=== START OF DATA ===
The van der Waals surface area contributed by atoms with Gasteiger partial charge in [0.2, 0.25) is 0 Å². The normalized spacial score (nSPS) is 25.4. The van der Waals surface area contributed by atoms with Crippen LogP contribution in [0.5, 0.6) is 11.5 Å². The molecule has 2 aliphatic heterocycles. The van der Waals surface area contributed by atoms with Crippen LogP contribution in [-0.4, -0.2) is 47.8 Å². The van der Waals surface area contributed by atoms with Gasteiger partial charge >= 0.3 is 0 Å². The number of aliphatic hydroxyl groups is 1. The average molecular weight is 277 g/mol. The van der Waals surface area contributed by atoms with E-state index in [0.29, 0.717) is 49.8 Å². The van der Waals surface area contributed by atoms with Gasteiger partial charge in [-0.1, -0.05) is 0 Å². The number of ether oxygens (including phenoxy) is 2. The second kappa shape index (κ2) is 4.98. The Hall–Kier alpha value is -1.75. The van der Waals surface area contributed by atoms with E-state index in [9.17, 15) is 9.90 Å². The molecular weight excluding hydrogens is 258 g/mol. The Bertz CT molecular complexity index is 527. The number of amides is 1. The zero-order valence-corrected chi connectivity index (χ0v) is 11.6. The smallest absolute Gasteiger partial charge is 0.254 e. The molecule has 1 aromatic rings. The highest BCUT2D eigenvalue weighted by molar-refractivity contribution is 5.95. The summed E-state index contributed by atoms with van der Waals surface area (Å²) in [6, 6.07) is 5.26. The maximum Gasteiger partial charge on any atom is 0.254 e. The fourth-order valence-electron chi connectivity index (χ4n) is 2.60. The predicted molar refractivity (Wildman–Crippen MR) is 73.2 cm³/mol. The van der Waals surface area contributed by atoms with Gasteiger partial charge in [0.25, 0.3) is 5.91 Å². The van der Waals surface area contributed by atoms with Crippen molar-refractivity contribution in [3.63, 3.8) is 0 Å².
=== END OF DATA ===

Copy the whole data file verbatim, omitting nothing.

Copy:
The van der Waals surface area contributed by atoms with Gasteiger partial charge in [0.2, 0.25) is 0 Å². The normalized spacial score (nSPS) is 25.4. The van der Waals surface area contributed by atoms with Crippen LogP contribution in [0.5, 0.6) is 11.5 Å². The molecule has 2 aliphatic heterocycles. The van der Waals surface area contributed by atoms with Crippen LogP contribution in [-0.4, -0.2) is 47.8 Å². The van der Waals surface area contributed by atoms with Gasteiger partial charge >= 0.3 is 0 Å². The number of aliphatic hydroxyl groups is 1. The average molecular weight is 277 g/mol. The van der Waals surface area contributed by atoms with E-state index in [0.29, 0.717) is 49.8 Å². The van der Waals surface area contributed by atoms with Gasteiger partial charge in [-0.1, -0.05) is 0 Å². The number of ether oxygens (including phenoxy) is 2. The second kappa shape index (κ2) is 4.98. The Hall–Kier alpha value is -1.75. The van der Waals surface area contributed by atoms with E-state index in [9.17, 15) is 9.90 Å². The molecular weight excluding hydrogens is 258 g/mol. The Bertz CT molecular complexity index is 527. The number of amides is 1. The zero-order valence-corrected chi connectivity index (χ0v) is 11.6. The smallest absolute Gasteiger partial charge is 0.254 e. The molecule has 1 aromatic rings. The highest BCUT2D eigenvalue weighted by molar-refractivity contribution is 5.95. The summed E-state index contributed by atoms with van der Waals surface area (Å²) in [6, 6.07) is 5.26. The maximum Gasteiger partial charge on any atom is 0.254 e. The fourth-order valence-electron chi connectivity index (χ4n) is 2.60. The predicted molar refractivity (Wildman–Crippen MR) is 73.2 cm³/mol. The van der Waals surface area contributed by atoms with Gasteiger partial charge in [0.25, 0.3) is 5.91 Å². The van der Waals surface area contributed by atoms with Crippen molar-refractivity contribution in [3.63, 3.8) is 0 Å².